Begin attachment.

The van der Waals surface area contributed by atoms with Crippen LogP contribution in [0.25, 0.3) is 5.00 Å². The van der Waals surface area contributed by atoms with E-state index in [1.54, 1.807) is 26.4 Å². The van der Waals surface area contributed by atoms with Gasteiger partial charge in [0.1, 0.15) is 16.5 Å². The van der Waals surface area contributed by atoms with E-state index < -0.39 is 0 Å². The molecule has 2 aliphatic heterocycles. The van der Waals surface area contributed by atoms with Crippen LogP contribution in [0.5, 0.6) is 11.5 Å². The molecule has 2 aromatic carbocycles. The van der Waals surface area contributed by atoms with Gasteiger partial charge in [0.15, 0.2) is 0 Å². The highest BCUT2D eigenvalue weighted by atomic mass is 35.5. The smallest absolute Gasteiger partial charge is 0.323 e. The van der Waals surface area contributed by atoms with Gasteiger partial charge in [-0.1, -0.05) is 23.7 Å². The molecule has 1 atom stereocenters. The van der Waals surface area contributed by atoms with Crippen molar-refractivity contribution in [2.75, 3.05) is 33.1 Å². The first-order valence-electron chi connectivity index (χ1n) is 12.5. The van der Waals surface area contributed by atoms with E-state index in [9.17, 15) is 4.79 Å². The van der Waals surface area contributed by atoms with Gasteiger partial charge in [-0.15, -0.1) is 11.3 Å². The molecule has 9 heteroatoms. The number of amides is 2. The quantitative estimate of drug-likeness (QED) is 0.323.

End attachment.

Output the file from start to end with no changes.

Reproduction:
The van der Waals surface area contributed by atoms with Crippen LogP contribution in [0.25, 0.3) is 5.00 Å². The van der Waals surface area contributed by atoms with E-state index in [1.54, 1.807) is 26.4 Å². The van der Waals surface area contributed by atoms with Gasteiger partial charge in [0.1, 0.15) is 16.5 Å². The van der Waals surface area contributed by atoms with E-state index < -0.39 is 0 Å². The molecule has 2 aliphatic heterocycles. The van der Waals surface area contributed by atoms with Crippen LogP contribution in [0.5, 0.6) is 11.5 Å². The molecule has 2 aromatic carbocycles. The van der Waals surface area contributed by atoms with Gasteiger partial charge in [0.15, 0.2) is 0 Å². The highest BCUT2D eigenvalue weighted by atomic mass is 35.5. The smallest absolute Gasteiger partial charge is 0.323 e. The van der Waals surface area contributed by atoms with Gasteiger partial charge in [-0.1, -0.05) is 23.7 Å². The molecule has 1 atom stereocenters. The van der Waals surface area contributed by atoms with Crippen molar-refractivity contribution in [2.75, 3.05) is 33.1 Å². The first-order valence-electron chi connectivity index (χ1n) is 12.5. The van der Waals surface area contributed by atoms with E-state index in [9.17, 15) is 4.79 Å². The van der Waals surface area contributed by atoms with Gasteiger partial charge in [-0.15, -0.1) is 11.3 Å². The molecule has 9 heteroatoms. The number of amides is 2. The quantitative estimate of drug-likeness (QED) is 0.323.